• Put together puzzles
      • Place pegs in a board
      • Build with small blocks
      • Play board games
      • Play with puppets

    • Photos are mine.
      Source: Adapted from "Getting a Grip on Things: Building Fine Motor Skills,” Message in a Backpack, 2010, Teaching Young Children 3 (5): 26–28.

Valentine's fun

In the last few years, I have started collecting things to use as photo props and backgrounds to coincide with themes we are working on or holidays we are celebrating. It is fun, and the parents seem to enjoy having these little photoshoots of their children throughout the year. I have a private Facebook group for the families of my childcare kiddos where I post pictures throughout the week of things their children are working on, as well as just them playing together. This is also where I post the themed photoshoot pictures.

I do not do a whole lot for Valentine's Day, but I did set up the photoshoot area, did a sensory bin, and put out a couple of trays for working with their fine motor skills, the children painted with cookie cutters and made muffins for their families. I also try to do some fun with the children's food for a treat, like using shaped cookie cutters or containers for their food.

Monday, March 16, 2020

Free educational resources, virtual field trips and daily livestreamed storytime, etc. for all ages

As an in-home child care provider, I am always looking for educational resources that I can use to supplement the things I do with the children. My daughter homeschools her six children, and the children have told me about the documentaries they have watched at home. With so many people trying to figure out what their children are going to do while they are not in school, I have seen many people sharing awesome resources to help out. My favorite so far is this list of virtual field trips, it says Mrs. Fahrney at the bottom, though I do not know her, or have a link to give her the credit.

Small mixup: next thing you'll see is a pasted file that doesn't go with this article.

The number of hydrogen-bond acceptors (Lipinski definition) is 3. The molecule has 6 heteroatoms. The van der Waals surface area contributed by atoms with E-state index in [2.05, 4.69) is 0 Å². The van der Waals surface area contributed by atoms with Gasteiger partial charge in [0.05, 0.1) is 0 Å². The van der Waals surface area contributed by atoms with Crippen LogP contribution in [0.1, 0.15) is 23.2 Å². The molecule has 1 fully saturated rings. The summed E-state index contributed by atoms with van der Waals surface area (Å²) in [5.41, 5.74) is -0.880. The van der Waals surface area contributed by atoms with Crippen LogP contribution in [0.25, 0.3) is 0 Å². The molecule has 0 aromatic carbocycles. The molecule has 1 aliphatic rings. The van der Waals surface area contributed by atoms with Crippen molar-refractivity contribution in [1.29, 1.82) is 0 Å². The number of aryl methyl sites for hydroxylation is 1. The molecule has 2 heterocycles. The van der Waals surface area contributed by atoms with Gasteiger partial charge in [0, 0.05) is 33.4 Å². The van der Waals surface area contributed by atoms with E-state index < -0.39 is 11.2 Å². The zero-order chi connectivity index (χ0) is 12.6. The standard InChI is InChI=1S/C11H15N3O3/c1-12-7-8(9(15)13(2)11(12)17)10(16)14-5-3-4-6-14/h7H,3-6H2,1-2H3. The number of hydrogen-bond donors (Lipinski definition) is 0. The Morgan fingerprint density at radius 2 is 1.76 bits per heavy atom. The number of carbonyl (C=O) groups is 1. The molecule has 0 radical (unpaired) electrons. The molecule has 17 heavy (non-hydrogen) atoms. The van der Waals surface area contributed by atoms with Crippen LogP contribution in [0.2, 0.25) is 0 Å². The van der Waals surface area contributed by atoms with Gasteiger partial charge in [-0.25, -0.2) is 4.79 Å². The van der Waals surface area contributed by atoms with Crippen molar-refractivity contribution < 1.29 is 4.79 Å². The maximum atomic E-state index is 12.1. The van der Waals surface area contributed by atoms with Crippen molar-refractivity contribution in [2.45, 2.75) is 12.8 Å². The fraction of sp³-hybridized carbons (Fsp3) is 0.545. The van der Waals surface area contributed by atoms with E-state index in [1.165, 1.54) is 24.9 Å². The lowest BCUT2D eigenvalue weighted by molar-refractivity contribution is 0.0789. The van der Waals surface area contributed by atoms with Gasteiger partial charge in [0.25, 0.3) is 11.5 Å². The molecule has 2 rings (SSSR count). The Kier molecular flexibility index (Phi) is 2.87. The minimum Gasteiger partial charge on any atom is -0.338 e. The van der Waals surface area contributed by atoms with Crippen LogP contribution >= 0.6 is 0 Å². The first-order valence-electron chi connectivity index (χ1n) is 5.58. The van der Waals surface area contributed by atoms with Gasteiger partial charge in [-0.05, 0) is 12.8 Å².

Over 30 Virtual field trips with links

Then this schedule of free homeschooling and educational resources by grade level could be very helpful:                     
                                          Free homeschooling and educational resources by grade level

Here is a list of over 60 free online learning resources for teaching virtually:

                                   60 plus free online learning resources for teaching virtually

And this huge list of resources includes  a wide range of topics and levels of classes/courses with options including videos, tutorials, lectures and more: Scroll down to get to the actual resource links

                                                           Free Educational Resources

The Atlanta Center for Puppetry is closed so they will be live streaming curriculum-based workshops and Digital Learning interactive puppet shows. The schedule is here: Schedule of puppetry workshops Livestream

Mo Willems will host daily Livestream doodle for kids home from school daily at 1:00. Check it out here: Mo Williams lunch doodle

Virtual storytime on Instagram with Pete the Cat author James Dean! Check it out here: Virtual storytime with Pete the Cat author James Dean

                                        Free Online: Mindfulness Class for Kids k thru 5th

Even ABC Mouse is offering its website access for free! 

Here is an entire list of all of the educational companies offering free subscriptions due to school closings:

This one is going to be one of my favorites!   33 National park tours you can take virtually!

Some areas are even being offered free internet. Call Comcast or Spectrum.